JOHN FITZGERALD, 52, could be said to be a late starter in the poetry stakes. But having started writing seriously only four years ago hasn’t stopped the head librarian at University College Cork from making great strides. He won the Patrick Kavanagh Poetry Award last year and is shortlisted for the Hennessy New Irish Writing Awards, which will be announced today.
Also a member of the six-strong jury for RTÉ’s ‘A Poem for Ireland’, Fitzgerald recently attended the prestigious Key West Literary Seminar in Florida.
While Fitzgerald’s literary leaning was evident during his student days at UCC where he attended poetry-writing workshops in the company of luminaries Greg Delanty and Louis de Paor, he desribes he work back then as “juvenilia”. He says there is a part of him that resists trying to explain why he resumed writing in his sixth decade.“I suppose there were a number of life projects that had reached relative completion. I’ve been successful in my career. My family is established. All our four children are very happy and healthy. I took on the family home and farm in Lissarda. That required a lot of work. There was a sense of having reached the top of a hill. Also, and more significantly, I felt I had life experience, enough to write about.”
Fitzgerald says writing poetry requires courage, because the Irish literary scene is so competitive and the standard is so high. “There is nothing I would want to do less than impose bad poetry on the world. So what I’m doing is not without a lot of forethought.”
Fitzgerald says his task for the year ahead is to work with a publisher. (His Patrick Kavanagh award was for an unpublished collection of poetry.) “I’m trying to publish in journals as much as I can to get some sort of readership that will enhance my chances of working with a good publisher. What attracts me to publishing in addition to the sense that it means your work is appreciated by an audience, is the prospect of working with a good editor. I’d really value that opportunity to improve my craft. That motivates me as much as getting out there in print.”
A perfectionist, Fitzgerald says it can take a long time before he releases a poem. “My attitude is that it takes a long time to reach ‘closure’. A poem is never finished, only abandoned,” he says, quoting the late French poet and critic, Paul Valery.
Fitzgerald’s subject matter comes from landscape, a sense of place, travel, and everyday life. His poem, ‘Hen Boy’ is about his son, Nicholas, who is totally at ease with animals. “He invested half of his confirmation money in a hen run. He bought six hens. He loves managing them, feeding them, gathering their eggs, and selling them.”
Fitzgerald isn’t surprised that there is still such a huge interest in poetry in this country. “Patrick Kavanagh used to joke that in any one day, there’s a standing army of 40,000 Irish poets. Judging from my experience, there’s a standing army of 400,000 poetry lovers at any one time. I think poetry is extremely strong in our society and in our education. It’s to do with the way people think about themselves and their lives. There’s huge openness to poetry.”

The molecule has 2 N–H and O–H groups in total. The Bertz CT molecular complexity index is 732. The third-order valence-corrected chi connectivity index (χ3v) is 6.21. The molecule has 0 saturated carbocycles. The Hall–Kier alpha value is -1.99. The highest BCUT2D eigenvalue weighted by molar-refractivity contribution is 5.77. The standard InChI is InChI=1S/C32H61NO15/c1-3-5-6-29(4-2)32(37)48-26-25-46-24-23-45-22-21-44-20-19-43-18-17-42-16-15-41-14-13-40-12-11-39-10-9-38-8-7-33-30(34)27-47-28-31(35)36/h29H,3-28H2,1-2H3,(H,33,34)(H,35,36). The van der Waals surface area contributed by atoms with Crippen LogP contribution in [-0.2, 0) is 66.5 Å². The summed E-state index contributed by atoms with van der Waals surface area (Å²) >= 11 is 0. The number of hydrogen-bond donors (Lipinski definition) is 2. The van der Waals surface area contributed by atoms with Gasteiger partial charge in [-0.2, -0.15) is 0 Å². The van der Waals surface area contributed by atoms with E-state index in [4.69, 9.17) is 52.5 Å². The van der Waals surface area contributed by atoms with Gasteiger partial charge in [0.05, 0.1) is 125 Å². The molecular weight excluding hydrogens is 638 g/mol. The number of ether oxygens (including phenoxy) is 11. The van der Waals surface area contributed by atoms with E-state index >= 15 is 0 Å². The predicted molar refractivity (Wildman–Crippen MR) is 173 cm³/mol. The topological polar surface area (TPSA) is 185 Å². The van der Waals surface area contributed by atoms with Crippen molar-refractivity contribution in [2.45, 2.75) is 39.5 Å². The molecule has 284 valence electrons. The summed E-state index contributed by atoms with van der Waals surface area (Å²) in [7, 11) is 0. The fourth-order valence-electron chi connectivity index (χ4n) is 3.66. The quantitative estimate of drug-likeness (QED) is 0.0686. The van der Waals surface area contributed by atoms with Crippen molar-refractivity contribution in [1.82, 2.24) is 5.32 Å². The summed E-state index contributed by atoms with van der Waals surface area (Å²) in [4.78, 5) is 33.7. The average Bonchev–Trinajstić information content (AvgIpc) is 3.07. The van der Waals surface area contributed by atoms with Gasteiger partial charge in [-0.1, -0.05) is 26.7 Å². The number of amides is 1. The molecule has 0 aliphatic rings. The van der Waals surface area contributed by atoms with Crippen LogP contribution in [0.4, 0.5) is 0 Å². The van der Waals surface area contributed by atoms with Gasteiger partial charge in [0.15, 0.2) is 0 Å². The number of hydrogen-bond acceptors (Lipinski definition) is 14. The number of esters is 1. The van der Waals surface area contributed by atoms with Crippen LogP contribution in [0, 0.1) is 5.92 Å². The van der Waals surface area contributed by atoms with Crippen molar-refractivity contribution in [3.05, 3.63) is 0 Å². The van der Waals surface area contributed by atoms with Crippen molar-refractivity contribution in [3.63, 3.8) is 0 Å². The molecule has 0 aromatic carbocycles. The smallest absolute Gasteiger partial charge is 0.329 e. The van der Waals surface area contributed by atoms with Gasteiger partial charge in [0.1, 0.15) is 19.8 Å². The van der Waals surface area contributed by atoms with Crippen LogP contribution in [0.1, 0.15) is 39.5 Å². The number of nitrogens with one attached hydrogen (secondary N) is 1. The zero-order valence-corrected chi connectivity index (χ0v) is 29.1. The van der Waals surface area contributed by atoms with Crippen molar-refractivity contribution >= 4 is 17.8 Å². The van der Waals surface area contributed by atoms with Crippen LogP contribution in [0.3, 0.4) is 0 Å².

Up to March 8, the public can nominate one poem from a 10-strong shortlist for ‘A Poem for Ireland’ which will be announced on March 13. The campaign, in partnership with Poetry Ireland and An Post, aims to get people talking about the poems they feel are the most-loved Irish poems of the past 100 years.
Fitzgerald joined the jury, which includes retired news anchor Anne Doyle and singer Damien Dempsey, for a day to narrow down the 450 nominated poems. “We were presented with the nominations in rank order and were asked to individually select our top 10 and then merge them to form a consensus. There’s no further involvement from the jury. It’s up to the public.”
Fitzgerald describes Paul Durcan, who is on the shortlist, as the most popular reader of his poetry in the country. “The Heaney poem [‘While All the Others Were Away at Mass’] we chose was deliberately not one of his top three. We were concerned that people would automatically vote for ‘Digging’ or ‘Midterm Break’ if we put them on the list. We hope we’ve made a selection that will make people think and have a conversation around poetry.”
While Heaney is one of Fitzgerald’s favourite poets, he says there are other excellent purveyors of the craft in Ireland. “Derek Mahon would be one of them. He deliberately maintains a low public profile. Thomas Kinsella is another extraordinary poet. There are so many great poets, including Paul Muldoon.”
Fitzgerald also points to Cork’s poetic tradition. “There is still that very strong Cork school, as it were, leading on from Sean Lucey and John Montague who taught at UCC. You have Gerry Murphy, Theo Dorgan, and Tom McCarthy, an honorary Cork poet. There are the Innti poets [published in the UCC Innti Journal in the early 1970s] that included Nuala Ní Dhomhnaill and Gabriel Rosenstock. You had Sean Ó Riordáin and Sean Ó Tuama around at that time as well as Sean Ó Riada.”
Fitzgerald is following in a fine tradition of wordsmiths. But he is reluctant to call himself a poet just yet. “I haven’t published a book of poetry so I see myself as a maker of poems at the moment,” he says. But at this rate of success, he will surely have to refer to himself as a poet very soon.
The winner of the Hennessy New Irish Writing Award which will be announced today